Nationalism and Socialism
Nationalism is for the nation; socialism is for the people. Be a National Socialist.
by William Joyce
THE MYSTERY is that Nationalism and Socialism should have remained separate for so long. That mystery is solved only when we realize that our ”other values less glorious” have embraced useless butchery, foolish jealousy, inane snobbery, prostitution of patriotic fervor to Jewish interests, the hatreds of Class War, the sacrifice of the British worker to the oppression of international finance and his asphyxia in the miasma of Marx.
Of these two terms that we are considering, it is always the sinister connotations and never the decent that have caused disruption and suffering. The moral is to build on what is good and to leave less glorious values alone for a while. We shall then begin to understand how absurd it is to regard true socialism as in any way dependent on internationalism; and we shall see how stupid it is to describe as true nationalism any sentiment or doctrine which ignores or fails to cure the sufferings of our people in the mass.
Nationalism and socialism must be either one blessing or twin curses.
Nationalism stands for the nation and socialism for the people. Unless the people be identical with the nation, all politics and all statecraft are a waste of time. People without a nation are a helpless flock or, like the Jews, a perpetual nuisance; a nation without people is an abstract nothing or an historical ghost.
Nation and people must be one; there must be no division amongst the people themselves. Wars of class and party are calculated to make such division, and thus they are evil in themselves.
Hegel thought that a nation must have a soul of its own; many thinkers refuse to believe that the people who are so vital individually must be dead collectively. At any rate, it is true that human society, unless the victim of anarchy, tends to organize. A nation or people must be a living organism, no more to be divided than the human organism, in which division means disease or death. This principle may be described by some as totalitarian, and by others as organic; but the term “organic” will suit us very well. In an organism, no part can be considered without reference to the whole; otherwise it dies. Nor can the whole be considered without reference to its parts, whilst the whole itself expresses much more than the mere sum of its parts, because the life principle runs throughout.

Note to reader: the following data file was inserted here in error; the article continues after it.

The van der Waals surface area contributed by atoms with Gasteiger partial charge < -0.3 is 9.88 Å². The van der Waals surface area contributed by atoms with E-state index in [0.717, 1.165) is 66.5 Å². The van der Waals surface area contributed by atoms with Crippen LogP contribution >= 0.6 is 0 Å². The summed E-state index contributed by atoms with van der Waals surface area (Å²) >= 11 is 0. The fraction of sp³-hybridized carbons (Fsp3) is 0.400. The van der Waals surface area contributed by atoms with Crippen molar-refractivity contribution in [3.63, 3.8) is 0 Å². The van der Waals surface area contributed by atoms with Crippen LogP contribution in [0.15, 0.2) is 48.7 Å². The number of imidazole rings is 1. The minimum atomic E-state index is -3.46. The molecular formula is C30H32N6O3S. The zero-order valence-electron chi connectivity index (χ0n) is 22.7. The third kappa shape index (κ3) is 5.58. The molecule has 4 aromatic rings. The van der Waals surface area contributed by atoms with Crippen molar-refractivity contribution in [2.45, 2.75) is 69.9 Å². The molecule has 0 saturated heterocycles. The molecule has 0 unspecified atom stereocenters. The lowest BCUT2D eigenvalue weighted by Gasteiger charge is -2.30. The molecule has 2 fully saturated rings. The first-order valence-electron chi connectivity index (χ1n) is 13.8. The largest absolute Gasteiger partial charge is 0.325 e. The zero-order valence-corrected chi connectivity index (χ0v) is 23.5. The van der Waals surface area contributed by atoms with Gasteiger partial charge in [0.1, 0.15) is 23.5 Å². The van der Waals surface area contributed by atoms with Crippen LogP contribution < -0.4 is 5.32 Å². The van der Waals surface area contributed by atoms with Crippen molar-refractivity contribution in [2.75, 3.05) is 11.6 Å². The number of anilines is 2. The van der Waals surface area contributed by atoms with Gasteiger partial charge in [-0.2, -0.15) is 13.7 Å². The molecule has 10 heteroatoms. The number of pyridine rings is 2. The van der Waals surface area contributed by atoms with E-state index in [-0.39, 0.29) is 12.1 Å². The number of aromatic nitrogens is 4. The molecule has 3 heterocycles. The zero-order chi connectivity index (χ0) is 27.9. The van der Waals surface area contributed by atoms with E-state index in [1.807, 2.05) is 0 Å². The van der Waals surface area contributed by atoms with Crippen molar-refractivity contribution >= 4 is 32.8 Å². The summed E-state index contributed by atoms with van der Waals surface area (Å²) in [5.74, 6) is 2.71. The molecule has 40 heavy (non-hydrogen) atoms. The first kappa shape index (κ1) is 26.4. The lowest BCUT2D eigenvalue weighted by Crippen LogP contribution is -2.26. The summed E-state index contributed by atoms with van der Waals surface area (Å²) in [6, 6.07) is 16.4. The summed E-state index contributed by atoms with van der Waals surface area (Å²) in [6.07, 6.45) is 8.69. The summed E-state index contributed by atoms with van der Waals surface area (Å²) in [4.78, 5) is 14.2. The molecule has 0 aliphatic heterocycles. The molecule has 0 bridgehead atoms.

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Philosophically, then, National Socialism proclaims the triumph of man over environment and mere natural difficulties; still more, the National Socialist laughs at the gloomy theory of determinism propounded by such sages as Spengler, who write of cycles in civilization and hold, with Baldwin of Bewdly, that all empires must decay. That empires and civilizations have hitherto crumbled and fallen is undisputed knowledge, but the National Socialist is not content that his order shall live as long as possible; he is determined that it shall live forever. In the whole world, there is no power or obstacle that he regards as unconquerable. He is the true rebel, the divinely inspired revolutionary, who lives to make destiny, not to be enslaved by it. Only greater forces than human can claim his submission.
— excerpted from “National Socialism Now” by William Joyce (1937)
Joyce’s last words were: “In death, as in life, I defy the Jews, who caused this last war: and I defy the power of Darkness which they represent. I warn the British people against the aggressive imperialism of the Soviet Union. May Britain be great once again; and in the hour of the greatest danger to the West, may the standard of the Swastika be raised from the dust, crowned with the historic words: ‘In spite of everything, you have been victorious.’ I am proud to die for my ideals and I am sorry for the sons of Britain who have died without knowing why.”
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Source: Author via volkish.org